Science magazine turns the heat up

The editors at MaxPlanckForschung, flagship journal of Germany's Max Planck Institute, got a little more than they bargained for with an example of "classical" Chinese calligraphy they used on the cover of their latest issue. The idea was to evoke an image of China, which was the focus of the issue. But instead of arousing interest in cutting-edge science, Chinese readers discovered the calligraphy was titillating in other ways. A translation:

With high salaries, we have cordially invited for an extended series of matinées

KK and Jiamei as directors, who will personally lead jade-like girls in the spring of youth,

Beauties from the north who have a distinguished air of elegance and allure,

Young housewives having figures that will turn you on;

Their enchanting and coquettish performance will begin within the next few days.

Despite having consulted a "German sinologist" about the text, no one seems to have caught the two glaring letter K's - I would think a dead give-away things aren't so "classical," even if you fail to comprehend the other characters. Maybe that's just in hindsight, though.

If only the content in science journals was so exciting.


The UN: Where Belarus is richer than Singapore

Over at Slate, CFR's Michael Levi explains one big reason why the UN climate talks currently under way in Poznan, Poland have hit the skids. The UN climate change regime apportions different levels of responsibility to rich and poor countries, but the way it makes that distinction if very odd:

The United Nations first divvied up the developed and developing world for climate talks in 1992, with the goal of using that split to apportion responsibilities for cutting emissions. But distinctions that once made sense are no longer tenable. Ukraine, for example, is considered rich. In 1992, it was reflexively lumped together with the countries that once comprised the powerful Soviet Union; by 2007, its citizens had fallen to 97th richest in the world by GDP per person. (All wealth figures cited here are from The CIA World Factbook.) At the same time, Singapore (now the sixth-richest nation in the world) was designated as poor. Unless the climate regime overhauls its wealth labels, a country like Singapore could reap the benefits of financial aid, while Ukraine would be burdened with emissions caps. Needless to say, that kind of nonsensical setup won't get you very far in international talks. [...]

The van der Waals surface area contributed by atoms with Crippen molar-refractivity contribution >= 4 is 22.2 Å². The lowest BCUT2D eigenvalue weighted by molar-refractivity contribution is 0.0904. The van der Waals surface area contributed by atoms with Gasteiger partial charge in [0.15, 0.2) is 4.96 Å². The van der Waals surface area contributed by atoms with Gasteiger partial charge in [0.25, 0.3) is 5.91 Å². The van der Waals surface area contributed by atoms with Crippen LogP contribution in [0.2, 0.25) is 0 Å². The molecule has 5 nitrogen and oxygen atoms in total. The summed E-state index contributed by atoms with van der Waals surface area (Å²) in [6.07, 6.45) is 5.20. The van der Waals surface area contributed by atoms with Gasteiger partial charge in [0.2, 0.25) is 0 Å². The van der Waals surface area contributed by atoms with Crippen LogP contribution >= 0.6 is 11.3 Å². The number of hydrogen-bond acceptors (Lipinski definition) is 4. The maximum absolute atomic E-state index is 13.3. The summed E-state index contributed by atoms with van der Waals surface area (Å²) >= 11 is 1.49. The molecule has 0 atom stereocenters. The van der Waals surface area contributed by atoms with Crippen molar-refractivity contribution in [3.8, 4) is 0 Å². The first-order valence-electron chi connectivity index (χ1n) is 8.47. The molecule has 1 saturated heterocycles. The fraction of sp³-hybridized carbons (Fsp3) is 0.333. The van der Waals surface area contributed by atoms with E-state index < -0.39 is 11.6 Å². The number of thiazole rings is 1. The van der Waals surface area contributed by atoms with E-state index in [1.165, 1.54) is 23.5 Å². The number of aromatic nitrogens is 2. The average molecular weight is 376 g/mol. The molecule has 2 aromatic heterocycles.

The resulting deal had its flaws then. It makes absolutely no sense today. Belarus, for example, is lumped together with the rich countries, despite a GDP per person of about $10,000. As a result, it has an emissions cap like those in place for Europe and Japan. Kuwait, meanwhile, is considered poor. That means the oil-rich emirate is spared any obligations, despite the fact that its residents are about five times wealthier than the Belarussia.

Not surprisingly, the "poor" countries aren't in much of a hurry to change this set-up. Any regulatory system that has Singapore crying poverty is probably in need of reform.